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WIREs Clim Change
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Understanding and assessing uncertainty of observational climate datasets for model evaluation using ensembles

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Abstract In climate science, observational gridded climate datasets that are based on in situ measurements serve as evidence for scientific claims and they are used to both calibrate and evaluate models. However, datasets only represent selected aspects of the real world, so when they are used for a specific purpose they can be a source of uncertainty. Here, we present a framework for understanding this uncertainty of observational datasets which distinguishes three general sources of uncertainty: (1) uncertainty that arises during the generation of the dataset; (2) uncertainty due to biased samples; and (3) uncertainty that arises due to the choice of abstract properties, such as resolution and metric. Based on this framework, we identify four different types of dataset ensembles—parametric, structural, resampling, and property ensembles—as tools to understand and assess uncertainties arising from the use of datasets for a specific purpose. We advocate for a more systematic generation of dataset ensembles by using these sorts of tools. Finally, we discuss the use of dataset ensembles in climate model evaluation. We argue that a more systematic understanding and assessment of dataset uncertainty is needed to allow for a more reliable uncertainty assessment in the context of model evaluation. The more systematic use of such a framework would be beneficial for both scientific reasoning and scientific policy advice based on climate datasets. This article is categorized under: Paleoclimates and Current Trends > Modern Climate Change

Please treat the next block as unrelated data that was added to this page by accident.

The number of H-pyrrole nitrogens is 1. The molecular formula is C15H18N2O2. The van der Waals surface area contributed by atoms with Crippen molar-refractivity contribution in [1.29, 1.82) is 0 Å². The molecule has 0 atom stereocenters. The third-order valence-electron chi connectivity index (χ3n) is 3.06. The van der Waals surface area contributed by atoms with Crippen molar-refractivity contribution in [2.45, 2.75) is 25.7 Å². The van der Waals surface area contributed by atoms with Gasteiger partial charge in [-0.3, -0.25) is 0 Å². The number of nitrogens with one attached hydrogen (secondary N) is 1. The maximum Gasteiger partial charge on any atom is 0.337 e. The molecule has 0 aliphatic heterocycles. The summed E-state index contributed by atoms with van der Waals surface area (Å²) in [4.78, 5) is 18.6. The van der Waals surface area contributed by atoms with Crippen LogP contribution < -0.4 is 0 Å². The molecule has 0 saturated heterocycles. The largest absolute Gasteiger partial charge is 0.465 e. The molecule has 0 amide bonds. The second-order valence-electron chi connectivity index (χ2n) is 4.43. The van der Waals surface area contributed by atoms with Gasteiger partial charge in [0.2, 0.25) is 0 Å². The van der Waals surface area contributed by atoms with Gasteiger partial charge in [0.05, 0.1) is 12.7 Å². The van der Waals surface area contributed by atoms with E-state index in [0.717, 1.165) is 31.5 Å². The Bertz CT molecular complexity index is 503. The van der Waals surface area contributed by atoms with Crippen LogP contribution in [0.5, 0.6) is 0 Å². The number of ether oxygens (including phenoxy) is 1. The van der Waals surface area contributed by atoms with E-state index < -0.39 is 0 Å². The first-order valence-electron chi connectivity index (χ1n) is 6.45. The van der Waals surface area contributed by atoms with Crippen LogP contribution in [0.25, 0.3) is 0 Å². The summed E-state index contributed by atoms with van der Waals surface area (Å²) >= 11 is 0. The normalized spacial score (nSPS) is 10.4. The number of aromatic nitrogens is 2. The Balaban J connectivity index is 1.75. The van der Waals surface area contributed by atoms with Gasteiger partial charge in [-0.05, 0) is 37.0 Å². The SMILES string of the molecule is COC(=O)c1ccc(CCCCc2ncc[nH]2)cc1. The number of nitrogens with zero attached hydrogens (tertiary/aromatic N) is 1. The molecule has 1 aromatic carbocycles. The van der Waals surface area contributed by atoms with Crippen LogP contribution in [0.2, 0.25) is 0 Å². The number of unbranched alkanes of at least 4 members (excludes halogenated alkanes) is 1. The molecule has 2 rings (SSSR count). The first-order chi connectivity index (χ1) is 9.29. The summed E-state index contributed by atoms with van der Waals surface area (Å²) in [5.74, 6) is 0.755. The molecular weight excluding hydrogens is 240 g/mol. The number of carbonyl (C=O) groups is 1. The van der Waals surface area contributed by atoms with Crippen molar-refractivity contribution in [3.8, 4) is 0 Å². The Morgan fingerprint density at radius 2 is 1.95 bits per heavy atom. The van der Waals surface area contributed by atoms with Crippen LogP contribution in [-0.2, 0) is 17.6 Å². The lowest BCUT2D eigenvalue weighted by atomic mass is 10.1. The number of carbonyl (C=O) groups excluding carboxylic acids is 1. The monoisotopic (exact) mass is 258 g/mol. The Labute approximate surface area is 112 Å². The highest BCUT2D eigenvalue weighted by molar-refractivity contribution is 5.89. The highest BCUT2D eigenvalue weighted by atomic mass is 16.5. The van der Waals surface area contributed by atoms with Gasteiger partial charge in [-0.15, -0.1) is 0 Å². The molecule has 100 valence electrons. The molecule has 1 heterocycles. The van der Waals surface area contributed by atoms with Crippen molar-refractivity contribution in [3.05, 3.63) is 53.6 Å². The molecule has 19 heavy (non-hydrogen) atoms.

Framework of observational dataset uncertainty depicting three general sources of dataset uncertainty: Uncertainty concerning the accuracy of measurement (1a) and processing procedures (1b); uncertainty concerning the representativeness of a measurement sample (2); and uncertainty concerning the adequacy of abstract properties for a certain purpose (3). The depicted separation and linearity of three sources is a simplification. In practice, these sources are much more complex and mutually dependent. For example, learnings from past applications of a dataset feedback into new processing procedures. Furthermore, this adequacy‐for‐purpose evaluation needs to be done each time a dataset is used for a specific purpose by the user
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Variations at different locations of the framework lead to a dataset ensemble that helps to assess different sources of uncertainty. These variations concern (i) the parameter values, (ii) the model structures, (iii) the measurement sample, and (iv) the dataset properties. The choices made need to be evaluated in terms of their representational accuracy if they concern the first three points and overall adequacy‐for‐purpose, which concerns all four points
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